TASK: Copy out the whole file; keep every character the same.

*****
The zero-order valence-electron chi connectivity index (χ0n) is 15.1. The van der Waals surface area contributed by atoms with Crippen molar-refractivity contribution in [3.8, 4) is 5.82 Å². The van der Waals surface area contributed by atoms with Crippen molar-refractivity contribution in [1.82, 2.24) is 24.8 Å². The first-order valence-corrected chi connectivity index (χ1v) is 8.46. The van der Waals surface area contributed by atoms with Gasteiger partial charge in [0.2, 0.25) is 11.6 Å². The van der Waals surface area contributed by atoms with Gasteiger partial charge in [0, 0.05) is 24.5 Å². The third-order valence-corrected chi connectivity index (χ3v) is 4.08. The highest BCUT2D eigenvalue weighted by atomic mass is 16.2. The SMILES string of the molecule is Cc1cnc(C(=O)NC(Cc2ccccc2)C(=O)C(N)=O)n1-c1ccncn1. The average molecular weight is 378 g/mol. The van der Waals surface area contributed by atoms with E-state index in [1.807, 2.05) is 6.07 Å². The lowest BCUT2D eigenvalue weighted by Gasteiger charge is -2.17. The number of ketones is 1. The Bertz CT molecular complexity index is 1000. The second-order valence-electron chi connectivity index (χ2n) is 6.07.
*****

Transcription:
The zero-order valence-electron chi connectivity index (χ0n) is 15.1. The van der Waals surface area contributed by atoms with Crippen molar-refractivity contribution in [3.8, 4) is 5.82 Å². The van der Waals surface area contributed by atoms with Crippen molar-refractivity contribution in [1.82, 2.24) is 24.8 Å². The first-order valence-corrected chi connectivity index (χ1v) is 8.46. The van der Waals surface area contributed by atoms with Gasteiger partial charge in [0.2, 0.25) is 11.6 Å². The van der Waals surface area contributed by atoms with Gasteiger partial charge in [0, 0.05) is 24.5 Å². The third-order valence-corrected chi connectivity index (χ3v) is 4.08. The highest BCUT2D eigenvalue weighted by atomic mass is 16.2. The SMILES string of the molecule is Cc1cnc(C(=O)NC(Cc2ccccc2)C(=O)C(N)=O)n1-c1ccncn1. The average molecular weight is 378 g/mol. The van der Waals surface area contributed by atoms with E-state index in [1.807, 2.05) is 6.07 Å². The lowest BCUT2D eigenvalue weighted by Gasteiger charge is -2.17. The number of ketones is 1. The Bertz CT molecular complexity index is 1000. The second-order valence-electron chi connectivity index (χ2n) is 6.07.